Saturday, July 14, 2007

Five Days in Santa Cruz, then off to Ecuador

The earplugs worked well in helping me to sleep through the wind. And within the few days, the wind went down. By the time I left, the sun had finally returned and people seemed to greet the day with a lighter, happier face. According to news stories, the cold was especially hard on the poor, who don’t have the clothing or houses needed to keep warm. On the front page of the newspaper was the wife of a construction worker, the mother of 6. Her toddler walked barefoot on the freezing ground, her baby was hungry, and they burned wood inside their home to try to keep warm. I read quotes from other poor families speaking about the difficulty of sleeping with cold bones.

From my new 7th floor window, I look right out at a construction sight. Until 9 p.m., the top story of a new multi-level building is illuminated by lights, construction workers in hardhats continuing their labors.

“Were they paid so poorly that their children went without shoes and heat?” I asked a co-worker.

“Yes,” she said. “People used in construction are common laborers, and they are at the bottom of the pay scale. Architects are paid well, but the workers don’t make much at all.” She told me she has friends who work in construction in the States and that they were shocked when they saw how workers in Bolivia are treated.

“We do our best as an institution,” she said, “by making sure we don’t hire companies that mistreat their employees or use child labor.” Noticing children is easy enough, but how one verifies that a company isn’t mistreating its employees in Bolivia seems a bit more difficult.

In an effort to help the common worker, President Evo Morales recently passed a law requiring that all non-management staff receive a 5% increase in pay, effective as of May. The problem is that many employers only have a portion of their employees registered officially, and the law will only apply to them. And there are those who say that the effect will be laying off some people to make up for the additional costs.

We’ll see. But the inequality is often so high. When the owners are making profits of thousands of dollars a month and the workers are making a measly $50-200, a five percent raise doesn’t sound so outrageous to me.

That reminds me of something I saw last weekend in my short visit to the U.S. I was in Southampton, the tony area of Long Island, outside of New York City. Driving down a residential street, I saw lines of Latino men lining the road – probably the same guys who’d get paid a pittance to do construction in Bolivia. There were so many of them that one couldn’t fail to take note. It looked like the corner near my house in Osh, Kyrgyzstan, where unemployed men stood around, hoping for contract work.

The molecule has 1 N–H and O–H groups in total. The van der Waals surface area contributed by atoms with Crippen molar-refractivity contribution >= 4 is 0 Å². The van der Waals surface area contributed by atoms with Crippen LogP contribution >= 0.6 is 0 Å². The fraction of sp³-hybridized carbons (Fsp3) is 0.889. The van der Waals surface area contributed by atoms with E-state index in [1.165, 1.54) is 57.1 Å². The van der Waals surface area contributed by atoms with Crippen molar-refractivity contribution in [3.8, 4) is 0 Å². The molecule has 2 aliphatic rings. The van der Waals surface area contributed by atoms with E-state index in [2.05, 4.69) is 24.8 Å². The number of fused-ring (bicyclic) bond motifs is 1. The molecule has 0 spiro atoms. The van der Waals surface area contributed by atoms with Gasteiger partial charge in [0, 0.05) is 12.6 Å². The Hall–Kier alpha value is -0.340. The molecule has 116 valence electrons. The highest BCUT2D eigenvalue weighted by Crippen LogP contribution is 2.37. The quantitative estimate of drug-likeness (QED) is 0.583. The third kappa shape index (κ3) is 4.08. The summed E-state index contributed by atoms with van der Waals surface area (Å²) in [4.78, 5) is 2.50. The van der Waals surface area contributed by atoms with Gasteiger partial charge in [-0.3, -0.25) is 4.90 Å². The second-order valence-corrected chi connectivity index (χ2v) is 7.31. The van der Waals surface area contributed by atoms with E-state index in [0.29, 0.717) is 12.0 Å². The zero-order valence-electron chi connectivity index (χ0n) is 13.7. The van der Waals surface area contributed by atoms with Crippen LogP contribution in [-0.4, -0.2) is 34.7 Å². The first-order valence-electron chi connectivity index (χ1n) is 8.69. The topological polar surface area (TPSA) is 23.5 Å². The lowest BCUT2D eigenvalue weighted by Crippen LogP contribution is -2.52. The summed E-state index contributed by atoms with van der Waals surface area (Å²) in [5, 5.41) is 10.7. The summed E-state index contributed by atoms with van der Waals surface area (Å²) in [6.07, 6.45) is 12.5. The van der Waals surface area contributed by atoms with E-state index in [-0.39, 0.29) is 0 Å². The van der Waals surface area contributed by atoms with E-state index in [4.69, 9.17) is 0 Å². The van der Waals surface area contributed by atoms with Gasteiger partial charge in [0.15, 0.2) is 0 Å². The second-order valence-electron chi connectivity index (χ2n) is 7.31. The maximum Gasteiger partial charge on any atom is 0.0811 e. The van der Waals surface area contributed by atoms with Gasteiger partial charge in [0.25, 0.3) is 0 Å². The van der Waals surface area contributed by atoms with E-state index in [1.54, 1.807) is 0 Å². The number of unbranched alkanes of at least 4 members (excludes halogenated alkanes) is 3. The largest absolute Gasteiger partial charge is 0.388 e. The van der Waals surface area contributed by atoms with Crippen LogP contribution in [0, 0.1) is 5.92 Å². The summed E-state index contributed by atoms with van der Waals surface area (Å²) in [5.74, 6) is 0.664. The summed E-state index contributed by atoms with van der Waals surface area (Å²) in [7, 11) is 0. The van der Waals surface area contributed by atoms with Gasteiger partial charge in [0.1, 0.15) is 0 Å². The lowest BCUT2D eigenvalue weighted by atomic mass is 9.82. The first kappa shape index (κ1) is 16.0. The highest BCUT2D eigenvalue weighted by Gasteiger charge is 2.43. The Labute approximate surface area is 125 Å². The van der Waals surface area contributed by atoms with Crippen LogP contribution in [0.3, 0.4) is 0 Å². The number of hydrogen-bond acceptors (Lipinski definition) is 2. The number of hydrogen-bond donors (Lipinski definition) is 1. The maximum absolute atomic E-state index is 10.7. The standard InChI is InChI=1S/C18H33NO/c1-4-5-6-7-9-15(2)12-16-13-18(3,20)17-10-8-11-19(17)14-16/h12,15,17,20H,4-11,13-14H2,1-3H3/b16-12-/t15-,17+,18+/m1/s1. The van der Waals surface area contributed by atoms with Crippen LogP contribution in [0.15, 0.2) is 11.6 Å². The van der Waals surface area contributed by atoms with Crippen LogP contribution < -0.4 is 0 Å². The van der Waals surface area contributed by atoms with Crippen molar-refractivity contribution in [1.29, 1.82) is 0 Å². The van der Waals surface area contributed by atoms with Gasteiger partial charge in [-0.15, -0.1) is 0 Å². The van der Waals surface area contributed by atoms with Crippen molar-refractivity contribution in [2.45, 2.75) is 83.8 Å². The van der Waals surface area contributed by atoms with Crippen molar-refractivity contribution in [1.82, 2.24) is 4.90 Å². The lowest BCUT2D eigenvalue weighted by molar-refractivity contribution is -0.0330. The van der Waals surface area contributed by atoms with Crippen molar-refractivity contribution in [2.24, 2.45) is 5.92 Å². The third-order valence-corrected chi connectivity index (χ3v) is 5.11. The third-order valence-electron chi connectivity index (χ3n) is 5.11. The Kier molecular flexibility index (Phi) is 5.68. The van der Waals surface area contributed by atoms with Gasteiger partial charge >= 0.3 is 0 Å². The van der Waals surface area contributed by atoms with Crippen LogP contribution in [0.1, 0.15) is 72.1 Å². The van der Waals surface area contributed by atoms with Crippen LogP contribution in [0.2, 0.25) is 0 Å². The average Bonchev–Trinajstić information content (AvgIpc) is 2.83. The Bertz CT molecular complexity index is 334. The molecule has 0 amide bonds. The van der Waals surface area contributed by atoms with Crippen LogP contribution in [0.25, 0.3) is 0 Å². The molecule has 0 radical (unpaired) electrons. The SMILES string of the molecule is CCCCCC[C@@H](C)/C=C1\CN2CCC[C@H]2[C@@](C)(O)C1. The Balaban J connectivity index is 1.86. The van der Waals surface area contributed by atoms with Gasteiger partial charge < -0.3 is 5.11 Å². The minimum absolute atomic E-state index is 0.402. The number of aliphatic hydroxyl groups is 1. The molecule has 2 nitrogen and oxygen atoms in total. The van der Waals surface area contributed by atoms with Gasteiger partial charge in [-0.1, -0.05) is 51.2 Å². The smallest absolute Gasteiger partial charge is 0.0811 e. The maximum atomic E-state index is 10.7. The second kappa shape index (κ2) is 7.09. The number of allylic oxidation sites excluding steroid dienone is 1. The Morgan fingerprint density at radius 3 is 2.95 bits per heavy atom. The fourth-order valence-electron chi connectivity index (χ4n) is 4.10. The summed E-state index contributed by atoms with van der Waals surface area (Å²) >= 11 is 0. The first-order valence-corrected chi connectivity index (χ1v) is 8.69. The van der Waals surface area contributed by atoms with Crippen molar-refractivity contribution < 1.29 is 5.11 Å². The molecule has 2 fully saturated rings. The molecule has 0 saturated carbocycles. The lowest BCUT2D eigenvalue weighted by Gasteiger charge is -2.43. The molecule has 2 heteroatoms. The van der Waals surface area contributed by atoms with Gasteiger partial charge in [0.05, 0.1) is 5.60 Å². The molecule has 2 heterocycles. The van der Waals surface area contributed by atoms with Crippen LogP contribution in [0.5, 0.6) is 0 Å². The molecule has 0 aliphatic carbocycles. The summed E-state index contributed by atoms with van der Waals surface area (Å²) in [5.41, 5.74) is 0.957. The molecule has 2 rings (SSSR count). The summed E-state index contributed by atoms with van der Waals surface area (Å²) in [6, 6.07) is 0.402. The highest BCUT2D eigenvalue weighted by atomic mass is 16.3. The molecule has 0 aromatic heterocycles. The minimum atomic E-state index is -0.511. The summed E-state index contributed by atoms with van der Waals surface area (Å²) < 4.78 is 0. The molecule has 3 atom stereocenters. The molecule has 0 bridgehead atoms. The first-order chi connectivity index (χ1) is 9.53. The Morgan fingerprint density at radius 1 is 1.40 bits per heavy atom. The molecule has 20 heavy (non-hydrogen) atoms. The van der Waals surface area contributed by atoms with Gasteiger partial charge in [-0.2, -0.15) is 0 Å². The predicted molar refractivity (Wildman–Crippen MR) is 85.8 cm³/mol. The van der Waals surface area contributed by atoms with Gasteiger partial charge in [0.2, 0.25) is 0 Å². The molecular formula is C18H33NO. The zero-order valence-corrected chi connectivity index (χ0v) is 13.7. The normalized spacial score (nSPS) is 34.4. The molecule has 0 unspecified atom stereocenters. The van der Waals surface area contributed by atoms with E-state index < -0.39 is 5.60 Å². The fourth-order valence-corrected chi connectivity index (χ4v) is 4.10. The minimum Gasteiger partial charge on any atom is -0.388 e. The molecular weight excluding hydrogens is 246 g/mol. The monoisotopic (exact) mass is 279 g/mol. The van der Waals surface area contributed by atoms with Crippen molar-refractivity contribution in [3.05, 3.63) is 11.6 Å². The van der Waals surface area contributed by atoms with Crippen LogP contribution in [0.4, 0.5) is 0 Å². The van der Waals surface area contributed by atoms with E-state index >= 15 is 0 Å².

It turns out this was the same situation. Construction companies, landscapers, and others firms catering to the rich could stop by and pick up workers. A local told me they pay $10-15 an hour, significantly above minimum wage. But since they aren’t paying taxes, it comes out to be much cheaper for the company. And of course, it’s a great wage for the workers.

On this same street, on the 4th of July weekend, stood a group of white people, holding flag and banners saying “Deport illegal aliens.” The Mexicans and the Caucasians were only feet away from each other, and it seemed a potentially explosive situation. A cop car sauntered past, watching.

The same local resident told me that the mayor had proposed a space in a park for the workers, so that they weren’t lining the road. But people got upset that a park could be used for such a purpose. So now the township is suing the village, or the other way around, and the conflict continues.

Of course, the country needs to come up with a solution to the immigration issue. But the fault lies in Washington for the lack of a policy, not with people who are working hard to try to make a living. I found it hard to believe that these people had nothing better to do on a Saturday than to stand out on the street corner of a wealthy neighborhood and try to send poor people back home.

This week I celebrated my birthday in Santa Cruz and was able to see from the celebrant’s perspective how the locals treat birthdays. First thing in the morning, a whole stream of people came into my office, some of whom I didn’t even know their names. They all kissed my cheeks, wished me a happy birthday, and told me they hoped I had a “beautiful day.”

At lunchtime, my team took me out to La Casona, a tasty German restaurant, where I had pumpkin soup and strawberries with fresh cream. In the late afternoon I returned to my desk and found a giant red-glazed cake there (Congratulations jj written in white icing). Birthday gatherings are not allowed in the office, so that those not invited won’t feel excluded. So again, visitors stopped by, singly or in pairs, to give me their birthday wishes and simultaneously enjoy a piece of cake.

The cake was from a shop my Spanish teacher Oscar had recommended to me, Karmelle. And it was the best cake I’ve had in Bolivia – chocolate, filled with layers of strawberries and chocolate pudding, topped by a delicious fresh cream, sliced strawberries, and strawberry glaze.

The celebration was neither elaborate nor expensive. But it was clear people thought about the occasion and made an effort to make the day special. They succeeded in making me happy on what might have otherwise been a lonely, foreign birthday.

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